The War at Home (1979)

Genres - History  |   Sub-Genres - Military & War, Politics & Government, Social History  |   Run Time - 100 min.  |   Countries - United States  |   MPAA Rating - NR
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Synopsis by Eleanor Mannikka

An acclaimed documentary, The War at Home reveals what happened in Madison, Wisconsin during most of the 1960s and the early '70s when students and the community began to protest the Vietnam War. Directors Glenn Silber and Barry Alexander Brown spent a long time going through the news archives of a local television station to cull footage from those years. Then they selected specific clips and first put together a background on the war. Quotes from John F. Kennedy to Richard Nixon and Defense Secretary Robert McNamara, along with many other public figures vividly bring back the past. Next, the events at Madison are brought forward and local public figures speak memorable lines. Demonstrations are shown, as well as news events, like the man, now in jail, who bombed an Army information center on campus and killed a student. Emotion and drama run high throughout, making this a worthy documentary for anyone who either has forgotten or never knew what those days were like. This documentary won a Special Jury Prize at the now defunct U.S. Film Festival and was nominated for "Best Documentary" at the 1979 Academy Awards.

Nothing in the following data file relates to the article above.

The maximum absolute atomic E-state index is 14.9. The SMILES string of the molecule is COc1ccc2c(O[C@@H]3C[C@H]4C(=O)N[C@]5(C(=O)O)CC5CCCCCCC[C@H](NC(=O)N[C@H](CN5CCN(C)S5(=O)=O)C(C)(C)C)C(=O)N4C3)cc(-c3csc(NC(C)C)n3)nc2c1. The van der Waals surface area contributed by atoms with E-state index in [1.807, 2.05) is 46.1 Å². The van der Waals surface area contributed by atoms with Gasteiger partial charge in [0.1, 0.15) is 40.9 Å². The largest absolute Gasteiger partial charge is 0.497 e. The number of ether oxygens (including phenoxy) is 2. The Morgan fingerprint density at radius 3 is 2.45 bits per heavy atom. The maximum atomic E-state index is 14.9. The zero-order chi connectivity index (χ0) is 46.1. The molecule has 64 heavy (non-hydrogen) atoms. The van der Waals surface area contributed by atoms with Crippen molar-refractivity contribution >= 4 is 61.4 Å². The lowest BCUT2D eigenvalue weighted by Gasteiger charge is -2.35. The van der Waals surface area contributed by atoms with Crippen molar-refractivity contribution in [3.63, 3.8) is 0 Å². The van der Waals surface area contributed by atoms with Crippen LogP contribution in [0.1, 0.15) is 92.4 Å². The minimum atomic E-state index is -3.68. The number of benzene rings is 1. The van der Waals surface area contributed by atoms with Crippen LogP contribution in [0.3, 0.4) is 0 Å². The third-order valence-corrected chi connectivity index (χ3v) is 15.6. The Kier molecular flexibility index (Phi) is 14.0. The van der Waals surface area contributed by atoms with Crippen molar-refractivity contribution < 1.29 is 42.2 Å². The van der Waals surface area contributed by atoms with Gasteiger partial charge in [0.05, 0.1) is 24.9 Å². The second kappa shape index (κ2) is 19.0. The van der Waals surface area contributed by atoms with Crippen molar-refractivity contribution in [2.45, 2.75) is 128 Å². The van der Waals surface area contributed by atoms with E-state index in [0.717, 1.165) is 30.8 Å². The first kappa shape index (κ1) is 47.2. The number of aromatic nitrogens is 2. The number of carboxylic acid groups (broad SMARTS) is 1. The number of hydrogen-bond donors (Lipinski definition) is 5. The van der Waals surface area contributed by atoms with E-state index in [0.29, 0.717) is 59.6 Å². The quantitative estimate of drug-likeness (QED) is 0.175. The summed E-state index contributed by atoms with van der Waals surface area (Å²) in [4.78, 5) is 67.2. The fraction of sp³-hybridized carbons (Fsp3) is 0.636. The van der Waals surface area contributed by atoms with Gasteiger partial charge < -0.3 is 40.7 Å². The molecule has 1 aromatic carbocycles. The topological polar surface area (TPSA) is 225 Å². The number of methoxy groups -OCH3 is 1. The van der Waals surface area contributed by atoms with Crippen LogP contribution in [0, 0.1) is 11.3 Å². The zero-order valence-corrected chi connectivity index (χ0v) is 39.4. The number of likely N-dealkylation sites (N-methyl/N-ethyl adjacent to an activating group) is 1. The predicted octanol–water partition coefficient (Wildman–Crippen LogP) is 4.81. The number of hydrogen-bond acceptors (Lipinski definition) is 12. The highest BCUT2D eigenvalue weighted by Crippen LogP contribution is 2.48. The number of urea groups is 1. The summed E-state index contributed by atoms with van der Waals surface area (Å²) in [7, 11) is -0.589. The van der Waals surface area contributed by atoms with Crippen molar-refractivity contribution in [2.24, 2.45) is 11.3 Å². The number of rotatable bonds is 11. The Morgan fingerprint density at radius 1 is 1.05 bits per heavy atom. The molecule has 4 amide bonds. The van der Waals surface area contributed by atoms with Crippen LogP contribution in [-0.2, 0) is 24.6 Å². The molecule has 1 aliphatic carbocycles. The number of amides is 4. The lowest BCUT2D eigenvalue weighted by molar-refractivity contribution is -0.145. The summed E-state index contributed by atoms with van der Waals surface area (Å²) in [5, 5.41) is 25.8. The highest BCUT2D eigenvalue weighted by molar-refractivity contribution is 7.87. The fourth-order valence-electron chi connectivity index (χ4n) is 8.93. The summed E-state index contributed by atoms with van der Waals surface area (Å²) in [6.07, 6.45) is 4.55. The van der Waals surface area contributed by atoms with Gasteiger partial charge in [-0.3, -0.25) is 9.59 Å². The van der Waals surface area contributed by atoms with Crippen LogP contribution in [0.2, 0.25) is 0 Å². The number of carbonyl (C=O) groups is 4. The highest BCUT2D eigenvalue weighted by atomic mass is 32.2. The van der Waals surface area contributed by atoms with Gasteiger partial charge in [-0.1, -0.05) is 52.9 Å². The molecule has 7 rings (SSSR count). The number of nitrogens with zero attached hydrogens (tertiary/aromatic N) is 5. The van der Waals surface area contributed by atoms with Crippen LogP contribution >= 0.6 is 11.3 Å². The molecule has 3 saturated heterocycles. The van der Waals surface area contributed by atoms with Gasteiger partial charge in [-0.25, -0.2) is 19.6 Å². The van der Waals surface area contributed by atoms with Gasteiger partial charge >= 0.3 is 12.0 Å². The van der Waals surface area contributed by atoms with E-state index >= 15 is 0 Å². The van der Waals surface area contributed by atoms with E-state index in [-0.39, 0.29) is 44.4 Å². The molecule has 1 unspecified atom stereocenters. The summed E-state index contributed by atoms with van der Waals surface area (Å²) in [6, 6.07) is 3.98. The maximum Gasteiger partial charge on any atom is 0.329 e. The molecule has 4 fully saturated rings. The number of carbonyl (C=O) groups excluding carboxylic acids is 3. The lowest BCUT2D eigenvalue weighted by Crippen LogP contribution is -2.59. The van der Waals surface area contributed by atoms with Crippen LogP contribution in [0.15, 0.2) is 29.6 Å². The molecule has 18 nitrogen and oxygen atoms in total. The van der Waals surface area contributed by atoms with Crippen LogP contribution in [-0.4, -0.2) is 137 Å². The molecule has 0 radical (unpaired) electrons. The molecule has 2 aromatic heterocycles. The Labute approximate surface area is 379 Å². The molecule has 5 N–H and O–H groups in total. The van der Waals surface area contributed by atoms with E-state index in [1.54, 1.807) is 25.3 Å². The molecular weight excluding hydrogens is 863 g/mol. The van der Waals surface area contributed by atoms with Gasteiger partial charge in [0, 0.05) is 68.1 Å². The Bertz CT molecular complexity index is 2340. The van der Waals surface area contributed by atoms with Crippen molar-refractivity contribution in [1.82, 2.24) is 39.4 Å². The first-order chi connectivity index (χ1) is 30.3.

war, activism, anti-war, movement [social change], political-demonstration, politician, protester, radical, student, Vietnam